2002-08-24 / Front Page

‘It’s Like They’re Trying To Hurt Me!’

EMS Slaps Family of Murder
Victim With $374 Bill
By Gary G. Toms

EMS Slaps Family of Murder
Victim With $374 Bill
By Gary G. Toms


Barbara Cole (right) is still trying to cope with her son's brutal murder. Now, she has to endure another difficult situation in her battle with the Emergency Medical Services department. Cole is pictured with her daughter, Sandra Johnson.Barbara Cole (right) is still trying to cope with her son's brutal murder. Now, she has to endure another difficult situation in her battle with the Emergency Medical Services department. Cole is pictured with her daughter, Sandra Johnson.

Barbara Cole has been agonizing over the death of her son for the last several months. It was around midnight, on May 6, when an assailant shot two men in front of 12-70 Redfern Avenue. Cole’s son, Dennis Ross, 28, took four shots to his chest and torso. By 12:20 a.m., Ross was pronounced dead on the scene. The other man, local resident Leon Harper, shot once in the leg, was transported to Jamaica Hospital. His condition was not considered life threatening.

In addition to mourning the loss of her son, and responding to false allegations that appeared in the July 3 issue of the New York Post, which claimed that her son was a member of "The Bloods" gang, Cole and her family are now battling the Emergency Medical Service department for a second time.

The Wave has obtained a copy of a bill of service that was sent to the Ross family from EMS. The bill lists a charge for services rendered to Ross, and goes as far as to include charges for vehicle mileage. The family has always vehemently claimed that no assistance was ever provided to Ross.

When The Wave reported on the story back in June, a number of inconsistencies were found regarding the time of response, what procedures were used in treating the victim, and who made medical evaluations on Ross’ condition. One of the most glaring inconsistencies was found when an EMS official was questioned about the ambulance and technicians who responded to the scene of the murder.


The document, obtained exclusively by The Wave, shows charges billed to the Ross family by the FDNY/Emergency Medical Service's billing department.The document, obtained exclusively by The Wave, shows charges billed to the Ross family by the FDNY/Emergency Medical Service's billing department.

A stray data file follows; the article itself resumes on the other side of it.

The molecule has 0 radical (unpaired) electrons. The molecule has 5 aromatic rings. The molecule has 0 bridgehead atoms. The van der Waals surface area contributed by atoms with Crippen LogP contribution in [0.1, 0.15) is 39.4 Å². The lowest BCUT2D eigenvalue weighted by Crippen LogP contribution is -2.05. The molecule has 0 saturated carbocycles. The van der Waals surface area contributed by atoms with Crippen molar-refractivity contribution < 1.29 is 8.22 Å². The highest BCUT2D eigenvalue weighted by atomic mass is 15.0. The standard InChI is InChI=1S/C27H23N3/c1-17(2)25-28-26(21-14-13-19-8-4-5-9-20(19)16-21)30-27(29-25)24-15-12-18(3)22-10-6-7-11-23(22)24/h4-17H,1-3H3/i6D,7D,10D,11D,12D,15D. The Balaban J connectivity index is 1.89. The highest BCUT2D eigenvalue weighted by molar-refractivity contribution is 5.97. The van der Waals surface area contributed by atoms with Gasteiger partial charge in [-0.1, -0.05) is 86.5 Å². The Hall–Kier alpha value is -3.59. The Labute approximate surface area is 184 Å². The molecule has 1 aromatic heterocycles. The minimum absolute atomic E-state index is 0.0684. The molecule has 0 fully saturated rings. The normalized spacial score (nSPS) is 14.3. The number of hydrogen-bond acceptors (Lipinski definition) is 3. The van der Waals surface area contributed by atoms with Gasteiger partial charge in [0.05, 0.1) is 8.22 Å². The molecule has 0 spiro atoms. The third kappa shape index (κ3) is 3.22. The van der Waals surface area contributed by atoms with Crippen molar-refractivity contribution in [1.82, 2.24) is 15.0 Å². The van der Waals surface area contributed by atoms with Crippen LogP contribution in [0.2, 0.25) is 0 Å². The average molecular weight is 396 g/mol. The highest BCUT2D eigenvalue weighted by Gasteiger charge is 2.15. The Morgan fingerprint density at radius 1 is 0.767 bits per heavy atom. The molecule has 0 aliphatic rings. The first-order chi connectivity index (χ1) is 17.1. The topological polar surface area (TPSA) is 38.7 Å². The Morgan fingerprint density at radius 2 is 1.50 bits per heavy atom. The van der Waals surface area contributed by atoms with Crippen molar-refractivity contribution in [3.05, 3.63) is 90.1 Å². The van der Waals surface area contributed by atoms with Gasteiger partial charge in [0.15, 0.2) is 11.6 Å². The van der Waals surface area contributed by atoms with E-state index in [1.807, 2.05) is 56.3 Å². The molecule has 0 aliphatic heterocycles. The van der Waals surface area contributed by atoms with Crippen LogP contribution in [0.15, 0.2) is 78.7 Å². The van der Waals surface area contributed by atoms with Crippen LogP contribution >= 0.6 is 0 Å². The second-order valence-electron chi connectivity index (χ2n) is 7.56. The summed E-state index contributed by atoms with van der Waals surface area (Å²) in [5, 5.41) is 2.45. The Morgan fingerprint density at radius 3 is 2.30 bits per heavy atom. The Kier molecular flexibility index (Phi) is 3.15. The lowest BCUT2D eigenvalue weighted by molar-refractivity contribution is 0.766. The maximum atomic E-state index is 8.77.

After taking all information provided by The Wave, the official made attempts to track down the unit and names of the medical technicians who responded to the scene of the shooting. Surprisingly, the spokesperson indicated that there was no record of any unit responding to 12-70 Redfern Avenue on the date and time of the murder. When the official was asked if it was unusual that it would not be on record, when an ambulance was clearly seen by a number of people, he noted, "If they were there, it should be on record. This is a bit strange."

After the story broke, Dave Billig, Media Representative for EMS, contacted The Wave. He would not confirm or deny the allegations made by the Ross family, but he did offer some explanations regarding inconsistencies in several areas.

"At 12:28 a.m., May 6, an EMS unit responded to a call of a man with a gunshot wound at 14-80 Redfern Avenue. The person who made the call appears to be Leon Harper. According to what I am looking at in the report, Dennis Ross was declared D.O.A. when the respondents arrived," stated Billig.

When checking the system, a week after the Ross story was featured, Billig told The Wave that information regarding EMS response on the night in question was logged into the computer. However, he did not provide details.

When Billig was asked why would it be on record now, when a representative of the agency, who is trained by the agency, could not find it after a 10-minute search he stated, "If the person is who I think it is, then he's a new guy. He just did not key into the system correctly. It is my firm belief that this is what happened in this case.

The Wave then presented Billig with the badge number of an EMS worker who responded to the scene based on a police report that was submitted by the Ross family. When asked to verify if the number matched ones logged in the records in front of him, Billig stated that the number was not consistent with the ones used in tracking EMS units. He would not comment further.

Cole and her daughter, Sandra Johnson, dismissed the assessment made by the EMS media spokesperson, claiming that no one did anything to help Ross. The family also stated that a number of witnesses would be willing to come forward to support their claims.

"I find it funny that when The Wave contacted them (EMS) they had no record of anyone responding to help save my son. Now, all of a sudden, they want to bill me for services they didn’t even perform? I thought they were city agencies, and therefore, the city should be billed. Why are they billing me? That’s insane, and it’s cruel! I’m telling you, no one did anything to help my son," said Cole.

The outraged mother also mentioned that she couldn’t understand why the bill was sent to her home address, when her son resided at another location.

"It’s like they’re trying to hurt me. What in God’s name would possess them to do a heartless thing like this? Why did they send the bill directly to me? My son had a different address. I’m not even sure how they got my address in the first place!"

Calls were placed to the billing department of the FDNY/EMS for comment on the situation, but they did not respond by the time The Wave went to press.


Return to top


Email Us
Contact Us

Copyright 1999 - 2014 Wave Publishing Co. All Rights Reserved

Neighborhoods | History